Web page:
On March 10 and 11, 2008, a group of college students, supported by Code Pink and Iraq Veterans Against the War, as well as several other organizations, issued symbolic stop-loss "orders" to every member of both the United States House of Representatives and the United States Senate in protest of both the practice of stop-lossing and of the Iraq War. On March 12, 2008, the students "enforced" the orders by blocking off the exits to the parking garages of the Rayburn House Office Building and the Hart Senate Office Building.

Legal challenges

The first known legal challenge in American history to the involuntary extension of a soldier's enlistment contract occurred during the American Civil War, when Private Edward A. Stevens filed suit against the federal government for extending his three-month enlistment. The prosecuting party for the government was Edwin Stanton, Secretary of War. Stevens lost the suit and was confined for "mutinous conduct" for a brief period of time.
The first legal challenge to the contemporary stop-loss policy came in August 2004, with a lawsuit challenged by David Qualls, a National Guardsman in California. Qualls argued the military breached his enlistment contract by involuntarily extending his term of service. However, his arguments were rejected by Judge Royce C. Lambert and the case was dismissed. Qualls' case was not appealed.
In October 2004, a "John Doe" lawsuit was filed by an anonymous National Guardsman facing stop-loss, challenging the validity of the law that authorized it. This suit was dismissed at trial by Judge Frank C. Damrell and the court's findings were upheld by the Ninth U.S. Circuit Court of Appeals. The Ninth Circuit also rejected another similar appeal in Santiago v. Rumsfeld in May, 2005.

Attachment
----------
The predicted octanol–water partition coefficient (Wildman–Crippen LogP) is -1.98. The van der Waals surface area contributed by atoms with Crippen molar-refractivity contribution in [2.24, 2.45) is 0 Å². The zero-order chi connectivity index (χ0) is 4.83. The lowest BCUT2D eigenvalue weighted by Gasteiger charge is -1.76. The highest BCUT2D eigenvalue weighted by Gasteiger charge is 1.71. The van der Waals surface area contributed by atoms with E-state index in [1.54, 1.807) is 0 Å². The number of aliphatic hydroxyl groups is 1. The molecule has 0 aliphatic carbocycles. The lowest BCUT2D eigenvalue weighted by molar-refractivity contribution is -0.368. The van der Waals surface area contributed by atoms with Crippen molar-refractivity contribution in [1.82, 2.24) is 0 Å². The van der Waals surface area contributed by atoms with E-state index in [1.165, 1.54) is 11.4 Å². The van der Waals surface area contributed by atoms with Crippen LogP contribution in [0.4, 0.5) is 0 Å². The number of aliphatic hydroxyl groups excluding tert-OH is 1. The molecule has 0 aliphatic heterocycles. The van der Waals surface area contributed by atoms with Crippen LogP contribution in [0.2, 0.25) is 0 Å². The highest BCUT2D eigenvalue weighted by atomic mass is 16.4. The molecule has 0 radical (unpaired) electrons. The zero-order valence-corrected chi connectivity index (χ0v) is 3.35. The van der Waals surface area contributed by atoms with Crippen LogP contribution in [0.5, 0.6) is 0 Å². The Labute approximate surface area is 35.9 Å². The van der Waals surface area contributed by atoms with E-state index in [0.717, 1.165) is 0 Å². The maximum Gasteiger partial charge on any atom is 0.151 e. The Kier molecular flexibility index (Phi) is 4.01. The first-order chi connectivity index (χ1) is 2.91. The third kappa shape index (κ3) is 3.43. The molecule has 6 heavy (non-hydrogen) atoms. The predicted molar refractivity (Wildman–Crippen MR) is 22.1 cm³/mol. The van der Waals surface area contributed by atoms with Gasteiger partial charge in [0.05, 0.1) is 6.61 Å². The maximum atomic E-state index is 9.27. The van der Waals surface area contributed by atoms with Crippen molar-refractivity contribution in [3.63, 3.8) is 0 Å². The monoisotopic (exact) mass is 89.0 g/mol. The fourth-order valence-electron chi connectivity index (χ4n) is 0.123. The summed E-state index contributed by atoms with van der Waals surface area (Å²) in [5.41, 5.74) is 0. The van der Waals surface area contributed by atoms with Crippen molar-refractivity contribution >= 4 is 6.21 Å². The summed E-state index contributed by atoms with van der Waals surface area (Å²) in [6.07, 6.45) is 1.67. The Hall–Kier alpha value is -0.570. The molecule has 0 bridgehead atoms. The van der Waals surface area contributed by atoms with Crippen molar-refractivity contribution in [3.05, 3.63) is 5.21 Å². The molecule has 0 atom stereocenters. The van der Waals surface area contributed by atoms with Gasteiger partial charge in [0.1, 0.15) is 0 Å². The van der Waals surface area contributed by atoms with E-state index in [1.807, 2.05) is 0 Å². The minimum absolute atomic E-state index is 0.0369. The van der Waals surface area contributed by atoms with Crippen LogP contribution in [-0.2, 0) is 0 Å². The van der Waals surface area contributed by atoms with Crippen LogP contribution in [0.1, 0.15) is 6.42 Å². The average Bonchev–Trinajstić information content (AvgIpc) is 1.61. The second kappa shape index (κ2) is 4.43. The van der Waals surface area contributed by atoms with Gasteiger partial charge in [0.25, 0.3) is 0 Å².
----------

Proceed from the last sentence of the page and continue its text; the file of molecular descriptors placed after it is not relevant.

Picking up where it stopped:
Government response

Secretary of Defense Robert Gates, as one of his first acts in his position, penned a memo compelling commanders to "minimize" the stop-lossing of soldiers.
The United States Army states that enlisted soldiers facing stop-loss can now voluntarily separate by request, under provision 3-12, but only after they complete an involuntary deployment of twelve to fifteen months and 90 days stabilization time (time allowed to "out-process" from the military) can they apply.
This refers to an Army policy dated Sept. 5, 2002. It allowed enlisted soldiers under stop-loss to voluntarily separate on the one-year anniversary of their original expiration of service or ETS date (under twelve-month stop-loss); officers and warrant officers, not retirement eligible, to apply to leave one year from the end of their original service obligation date; officers and warrant officers without a service obligation to request separation 12 months after they were first affected by stop-loss; and retirement-eligible soldiers to apply for retirement one year from their original retirement eligibility date (defined as 20 years active federal service) or one year from when stop-loss took effect if the soldier was retirement eligible on the effective date of stop-loss.
Despite Secretary Gates's order, by April 2008 use of stop loss had increased by 43%. Soldiers affected by stop loss were then serving, on average, an extra 6.6 months, and sergeants through sergeants first class made up 45% of these soldiers. From 2002 through April 2008, 58,300 soldiers were affected by stop loss, or about 1% of active duty, Reserve, and National Guard troops.

In the Media

A film titled Stop-Loss, released March of 2008, details the fictional story of a soldier (played by actor Ryan Phillippe) and his feelings towards the war and the stop-loss policy.

See also